An estimated 1 in 20 U.S. adults could be misdiagnosed during outpatient visits, and about half of those errors could prove to be harmful for the patient, finds a new study in the journal BMJ Quality and Safety
. Misdiagnoses remain a major problem, healthcare quality
experts say, one that is often overlooked and underfunded.
Researchers hoping to estimate the frequency of misdiagnoses—which they defined as “missed opportunities to make a timely or correct diagnosis based on the available evidence”—analyzed data from three previous studies on U.S. outpatients. Findings from the studies were combined and extrapolated to the general population.
The analysis looked at triggers which detected unusual patterns of return visits and hospitalizations, and lack of timely follow-up for patients who were later diagnosed with disease.
More than 5%, or about 12 million U.S. adults, could be misdiagnosed during an outpatient visit, the researchers concluded, and about one-half of these errors had the potential to lead to worse outcomes for the patients.
“The numbers are a bit surprising when you put it at the population level, said Dr. Hardeep Singh, lead author of the study and a researcher at the Veterans Affairs Center for Innovations in Quality, Effectiveness and Safety, based in Houston. “Diagnostic errors have been difficult to measure, but when you put these findings in context with the emerging evidence about this problem over the past few decades, it really makes sense.”
One of the studies used in the analysis, published in March 2013 in JAMA Internal Medicine
, identified nearly 70 different conditions for which misdiagnoses occurred in the primary-care setting, like pneumonia, renal failure and urinary tract infections. The other two focused specifically on cancer, including a retrospective study published in BMJ
that used electronic health-record data to detect potential delays in prostate and colon cancer diagnoses; and a 2010 study in the Journal of Clinical Oncology
, which evaluated whether EHRs could be good predictors of misdiagnoses in lung cancer.
The reasons for the high numbers of “missed opportunities” are multifaceted, experts who spoke with Modern Healthcare explained. They cited concerns around various items within the healthcare setting, like the structure of outpatient systems, cognitive biases and unclear clinical guidelines. It will take more than one approach to make improvements.
“This is a hidden problem,” said Dr. David Newman-Toker, director of initiatives for diagnostic safety and quality with the Armstrong Institute for Patient Safety and Quality at Johns Hopkins Medicine, Baltimore. He agreed with the authors, who said the study's limitations may mean the numbers of misdiagnoses might be underreported.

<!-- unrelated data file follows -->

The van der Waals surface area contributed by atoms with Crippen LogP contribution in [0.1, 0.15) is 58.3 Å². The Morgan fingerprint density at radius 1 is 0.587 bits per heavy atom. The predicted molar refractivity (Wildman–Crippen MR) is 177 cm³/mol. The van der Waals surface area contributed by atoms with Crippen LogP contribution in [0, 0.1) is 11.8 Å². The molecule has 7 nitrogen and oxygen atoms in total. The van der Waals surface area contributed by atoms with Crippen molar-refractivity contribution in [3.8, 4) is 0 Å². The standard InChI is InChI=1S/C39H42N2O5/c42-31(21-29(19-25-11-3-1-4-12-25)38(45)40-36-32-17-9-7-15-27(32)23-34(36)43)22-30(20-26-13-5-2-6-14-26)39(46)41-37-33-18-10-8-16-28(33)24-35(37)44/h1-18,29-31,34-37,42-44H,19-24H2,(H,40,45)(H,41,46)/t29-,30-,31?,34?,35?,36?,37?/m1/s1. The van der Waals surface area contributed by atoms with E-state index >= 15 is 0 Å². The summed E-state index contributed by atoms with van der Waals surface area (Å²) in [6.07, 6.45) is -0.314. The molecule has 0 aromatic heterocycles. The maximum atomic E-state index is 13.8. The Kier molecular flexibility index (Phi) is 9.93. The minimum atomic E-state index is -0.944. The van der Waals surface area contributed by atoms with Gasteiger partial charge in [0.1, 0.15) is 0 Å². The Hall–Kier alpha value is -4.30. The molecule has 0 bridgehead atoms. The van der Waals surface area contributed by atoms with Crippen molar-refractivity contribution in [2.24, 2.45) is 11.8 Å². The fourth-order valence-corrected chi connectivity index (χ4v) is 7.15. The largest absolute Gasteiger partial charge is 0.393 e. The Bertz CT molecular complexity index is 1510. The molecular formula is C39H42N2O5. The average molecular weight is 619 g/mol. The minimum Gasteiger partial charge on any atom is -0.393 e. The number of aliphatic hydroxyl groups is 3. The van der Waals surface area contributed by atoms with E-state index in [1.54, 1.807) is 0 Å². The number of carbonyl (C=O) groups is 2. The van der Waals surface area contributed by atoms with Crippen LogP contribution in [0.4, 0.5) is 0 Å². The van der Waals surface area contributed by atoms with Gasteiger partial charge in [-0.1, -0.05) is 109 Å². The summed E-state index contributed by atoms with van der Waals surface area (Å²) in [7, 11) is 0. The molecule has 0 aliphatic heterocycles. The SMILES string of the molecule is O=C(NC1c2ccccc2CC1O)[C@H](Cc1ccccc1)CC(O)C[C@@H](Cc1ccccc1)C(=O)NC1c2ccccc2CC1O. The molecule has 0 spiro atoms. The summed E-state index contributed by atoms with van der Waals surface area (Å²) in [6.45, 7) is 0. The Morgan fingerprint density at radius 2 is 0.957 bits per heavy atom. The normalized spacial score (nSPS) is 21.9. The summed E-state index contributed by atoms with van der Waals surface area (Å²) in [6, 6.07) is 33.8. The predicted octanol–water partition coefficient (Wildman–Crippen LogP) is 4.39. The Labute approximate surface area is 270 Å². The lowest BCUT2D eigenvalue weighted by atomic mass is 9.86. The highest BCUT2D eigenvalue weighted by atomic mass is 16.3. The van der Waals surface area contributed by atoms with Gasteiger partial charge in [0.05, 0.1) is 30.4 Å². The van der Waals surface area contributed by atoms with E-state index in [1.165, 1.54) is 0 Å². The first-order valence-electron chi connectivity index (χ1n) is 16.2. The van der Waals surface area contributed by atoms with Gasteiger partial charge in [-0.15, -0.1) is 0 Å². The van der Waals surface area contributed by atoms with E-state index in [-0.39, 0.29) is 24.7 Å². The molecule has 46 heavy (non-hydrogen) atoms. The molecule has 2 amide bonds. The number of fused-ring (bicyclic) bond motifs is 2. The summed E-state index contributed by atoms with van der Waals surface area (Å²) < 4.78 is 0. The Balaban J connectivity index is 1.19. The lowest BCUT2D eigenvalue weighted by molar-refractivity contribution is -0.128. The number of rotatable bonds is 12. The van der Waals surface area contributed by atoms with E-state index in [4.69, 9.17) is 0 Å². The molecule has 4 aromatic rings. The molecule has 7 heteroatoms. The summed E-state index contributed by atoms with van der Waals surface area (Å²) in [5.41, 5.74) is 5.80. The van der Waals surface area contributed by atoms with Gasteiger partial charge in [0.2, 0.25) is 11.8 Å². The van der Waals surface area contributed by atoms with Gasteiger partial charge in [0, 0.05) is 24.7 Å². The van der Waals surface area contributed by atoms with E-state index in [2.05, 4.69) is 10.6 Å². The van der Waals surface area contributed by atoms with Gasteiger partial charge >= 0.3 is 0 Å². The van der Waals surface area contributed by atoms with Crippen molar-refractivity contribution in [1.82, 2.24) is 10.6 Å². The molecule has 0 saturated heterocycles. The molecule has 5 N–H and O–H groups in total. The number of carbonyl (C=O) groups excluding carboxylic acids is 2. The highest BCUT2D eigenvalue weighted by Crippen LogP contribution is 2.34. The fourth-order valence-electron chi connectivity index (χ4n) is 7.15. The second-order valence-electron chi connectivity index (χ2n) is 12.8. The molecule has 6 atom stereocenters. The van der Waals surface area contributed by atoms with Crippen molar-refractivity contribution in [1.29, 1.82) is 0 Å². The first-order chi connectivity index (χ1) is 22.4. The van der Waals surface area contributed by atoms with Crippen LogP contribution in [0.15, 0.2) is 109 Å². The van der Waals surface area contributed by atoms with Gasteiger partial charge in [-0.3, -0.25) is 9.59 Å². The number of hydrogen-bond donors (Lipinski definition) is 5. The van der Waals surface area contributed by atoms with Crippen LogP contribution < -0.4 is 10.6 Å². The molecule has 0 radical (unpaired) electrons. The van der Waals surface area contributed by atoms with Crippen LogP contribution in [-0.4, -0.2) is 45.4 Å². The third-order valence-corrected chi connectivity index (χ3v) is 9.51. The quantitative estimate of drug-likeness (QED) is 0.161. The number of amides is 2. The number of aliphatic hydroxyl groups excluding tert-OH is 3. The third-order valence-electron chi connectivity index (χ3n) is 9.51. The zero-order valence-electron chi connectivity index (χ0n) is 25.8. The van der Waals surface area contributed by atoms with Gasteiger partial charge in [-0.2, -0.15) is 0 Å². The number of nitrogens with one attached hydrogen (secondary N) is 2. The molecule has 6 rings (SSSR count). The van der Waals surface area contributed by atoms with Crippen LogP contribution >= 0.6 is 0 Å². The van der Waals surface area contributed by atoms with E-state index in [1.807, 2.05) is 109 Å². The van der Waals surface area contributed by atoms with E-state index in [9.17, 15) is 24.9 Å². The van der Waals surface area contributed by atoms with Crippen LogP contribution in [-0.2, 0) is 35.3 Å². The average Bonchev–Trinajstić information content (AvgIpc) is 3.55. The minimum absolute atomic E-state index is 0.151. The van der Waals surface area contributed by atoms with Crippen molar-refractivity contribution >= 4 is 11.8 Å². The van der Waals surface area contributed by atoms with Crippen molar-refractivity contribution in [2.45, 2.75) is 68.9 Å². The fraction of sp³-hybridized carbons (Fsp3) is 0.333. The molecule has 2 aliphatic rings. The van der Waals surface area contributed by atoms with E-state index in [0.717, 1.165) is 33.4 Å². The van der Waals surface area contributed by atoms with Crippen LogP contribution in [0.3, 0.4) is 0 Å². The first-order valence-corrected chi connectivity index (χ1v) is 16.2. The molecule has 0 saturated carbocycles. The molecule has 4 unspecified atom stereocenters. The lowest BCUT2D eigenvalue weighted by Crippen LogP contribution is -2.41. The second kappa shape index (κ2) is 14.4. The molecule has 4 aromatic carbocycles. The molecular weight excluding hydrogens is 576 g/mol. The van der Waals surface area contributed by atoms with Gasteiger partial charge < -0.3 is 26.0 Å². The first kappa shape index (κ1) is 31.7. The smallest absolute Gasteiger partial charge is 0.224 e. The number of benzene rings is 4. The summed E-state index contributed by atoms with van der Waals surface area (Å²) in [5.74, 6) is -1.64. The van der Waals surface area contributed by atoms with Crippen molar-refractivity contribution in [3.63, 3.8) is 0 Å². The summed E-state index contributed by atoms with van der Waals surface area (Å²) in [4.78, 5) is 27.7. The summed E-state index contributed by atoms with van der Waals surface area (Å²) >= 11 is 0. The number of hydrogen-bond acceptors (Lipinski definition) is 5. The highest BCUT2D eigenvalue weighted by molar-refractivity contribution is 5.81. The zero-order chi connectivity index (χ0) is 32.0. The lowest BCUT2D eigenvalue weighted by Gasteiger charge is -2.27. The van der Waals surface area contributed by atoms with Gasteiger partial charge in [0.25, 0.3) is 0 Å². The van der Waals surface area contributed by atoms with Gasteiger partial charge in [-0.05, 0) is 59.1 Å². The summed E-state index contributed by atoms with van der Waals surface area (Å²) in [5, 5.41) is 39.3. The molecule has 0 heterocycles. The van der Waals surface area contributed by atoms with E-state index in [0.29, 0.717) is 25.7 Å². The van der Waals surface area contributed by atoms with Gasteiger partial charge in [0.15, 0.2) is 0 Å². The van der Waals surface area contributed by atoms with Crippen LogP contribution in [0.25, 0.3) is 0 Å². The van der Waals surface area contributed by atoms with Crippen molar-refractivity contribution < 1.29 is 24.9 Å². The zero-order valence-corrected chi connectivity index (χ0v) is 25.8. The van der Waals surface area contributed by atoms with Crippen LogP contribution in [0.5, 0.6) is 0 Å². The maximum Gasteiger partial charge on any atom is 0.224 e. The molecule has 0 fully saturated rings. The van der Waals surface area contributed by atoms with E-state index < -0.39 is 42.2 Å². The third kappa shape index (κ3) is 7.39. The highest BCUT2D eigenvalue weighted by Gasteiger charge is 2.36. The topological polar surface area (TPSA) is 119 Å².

“Although this may numerically be the biggest patient-safety problem, it's the bottom of the iceberg,” he said. Efforts to make improvements in other areas—like wrong-side surgeries and hospital acquired infections—have really taken off, but there is very little reporting on diagnostic error, Newman-Toker explained.
Others pointed to concerns with the way primary care
is structured in the U.S. healthcare system.
“Doctors just don't have much time,” said Dr. Otis Brawley, chief medical officer for the American Cancer Society.
Physicians often have eight to 10 minutes to make clinical decisions, he says, and are therefore forced to make decisions without complete information or with incompletely digested information. For example, colon cancer can easily be missed initially, he said, because patients often show up with symptoms like a stomach ache or diarrhea, which can be associated with other conditions.
“The pressure to move patients in and out and the resulting brief clinical interactions between doctor and patients is a situation that fosters medical errors,” Brawley said.
Unclear guidelines and limited diagnostic options, might also present challenges that lead to some frequently misdiagnosed conditions.
“With regard to lung cancer, early detection is our biggest problem,” explained Dr. Norman Edelman, senior medical adviser for the American Lung Association. CT scans are better at identifying potential lung tumors than routine chest X-rays, Edelman said, but every nodule that might be identified on a scan should not be biopsied.
“You'd be doing an invasive procedure on too many people,” he said. “That would be overdiagnosis.”
Efforts to measure and reduce diagnostic errors should be a bigger focus for policymakers, healthcare organizations and researchers, the authors of the new report conclude. The difficulty, Singh said, is that it takes multiple factors working together to make the improvements.
Concerns over the lack of focus on diagnostic errors were shared by many of the experts, including Newman-Toker.
“It's one thing to sound the alarm, but we're talking about potentially preventable misdiagnoses. There was a chance to do things differently,” he said.
Diagnostic errors accounted for the largest fraction of malpractice
claim payouts, amounting to $38.8 billion between 1986 and 2010, according to a study he authored last spring
“This is an issue that merits a lot more attention than it has gotten,” he said. “It's a major public health problem.”Follow Sabriya Rice on Twitter: @MHSRice